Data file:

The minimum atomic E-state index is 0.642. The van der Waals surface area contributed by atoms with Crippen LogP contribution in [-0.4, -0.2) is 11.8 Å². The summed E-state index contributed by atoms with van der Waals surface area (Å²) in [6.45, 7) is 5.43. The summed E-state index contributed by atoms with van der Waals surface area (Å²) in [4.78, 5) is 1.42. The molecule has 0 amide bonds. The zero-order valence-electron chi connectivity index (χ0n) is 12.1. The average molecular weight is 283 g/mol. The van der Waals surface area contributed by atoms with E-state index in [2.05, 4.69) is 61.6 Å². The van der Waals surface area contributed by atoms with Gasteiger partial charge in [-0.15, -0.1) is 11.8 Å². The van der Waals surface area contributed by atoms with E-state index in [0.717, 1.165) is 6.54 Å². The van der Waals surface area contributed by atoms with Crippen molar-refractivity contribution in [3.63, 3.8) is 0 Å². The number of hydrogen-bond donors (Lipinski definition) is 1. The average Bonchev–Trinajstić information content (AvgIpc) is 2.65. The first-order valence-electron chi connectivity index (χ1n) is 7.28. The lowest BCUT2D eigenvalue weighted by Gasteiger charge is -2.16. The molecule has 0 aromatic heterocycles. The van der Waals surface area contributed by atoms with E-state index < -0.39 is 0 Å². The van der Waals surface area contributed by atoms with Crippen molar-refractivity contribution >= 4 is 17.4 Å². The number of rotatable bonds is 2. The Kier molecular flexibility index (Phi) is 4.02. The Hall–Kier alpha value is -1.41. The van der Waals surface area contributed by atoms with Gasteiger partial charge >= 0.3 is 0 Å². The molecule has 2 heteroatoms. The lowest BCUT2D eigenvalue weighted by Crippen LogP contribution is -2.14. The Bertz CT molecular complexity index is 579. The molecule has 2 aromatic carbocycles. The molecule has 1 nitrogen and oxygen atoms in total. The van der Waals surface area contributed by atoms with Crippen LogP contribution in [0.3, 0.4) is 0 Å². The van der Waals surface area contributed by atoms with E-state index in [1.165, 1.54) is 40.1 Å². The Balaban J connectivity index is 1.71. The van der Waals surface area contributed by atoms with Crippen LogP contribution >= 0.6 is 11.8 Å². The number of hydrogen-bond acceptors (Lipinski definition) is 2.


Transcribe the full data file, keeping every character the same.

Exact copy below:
The minimum atomic E-state index is 0.642. The van der Waals surface area contributed by atoms with Crippen LogP contribution in [-0.4, -0.2) is 11.8 Å². The summed E-state index contributed by atoms with van der Waals surface area (Å²) in [6.45, 7) is 5.43. The summed E-state index contributed by atoms with van der Waals surface area (Å²) in [4.78, 5) is 1.42. The molecule has 0 amide bonds. The zero-order valence-electron chi connectivity index (χ0n) is 12.1. The average molecular weight is 283 g/mol. The van der Waals surface area contributed by atoms with E-state index in [2.05, 4.69) is 61.6 Å². The van der Waals surface area contributed by atoms with Gasteiger partial charge in [-0.15, -0.1) is 11.8 Å². The van der Waals surface area contributed by atoms with E-state index in [0.717, 1.165) is 6.54 Å². The van der Waals surface area contributed by atoms with Crippen molar-refractivity contribution in [3.63, 3.8) is 0 Å². The number of hydrogen-bond donors (Lipinski definition) is 1. The average Bonchev–Trinajstić information content (AvgIpc) is 2.65. The first-order valence-electron chi connectivity index (χ1n) is 7.28. The lowest BCUT2D eigenvalue weighted by Gasteiger charge is -2.16. The molecule has 0 aromatic heterocycles. The van der Waals surface area contributed by atoms with E-state index < -0.39 is 0 Å². The van der Waals surface area contributed by atoms with Crippen molar-refractivity contribution >= 4 is 17.4 Å². The number of rotatable bonds is 2. The Kier molecular flexibility index (Phi) is 4.02. The Hall–Kier alpha value is -1.41. The van der Waals surface area contributed by atoms with Gasteiger partial charge >= 0.3 is 0 Å². The molecule has 2 heteroatoms. The lowest BCUT2D eigenvalue weighted by Crippen LogP contribution is -2.14. The Bertz CT molecular complexity index is 579. The molecule has 2 aromatic carbocycles. The molecule has 1 nitrogen and oxygen atoms in total. The van der Waals surface area contributed by atoms with Crippen LogP contribution in [0.3, 0.4) is 0 Å². The van der Waals surface area contributed by atoms with E-state index in [1.165, 1.54) is 40.1 Å². The Balaban J connectivity index is 1.71. The van der Waals surface area contributed by atoms with Crippen LogP contribution >= 0.6 is 11.8 Å². The number of hydrogen-bond acceptors (Lipinski definition) is 2.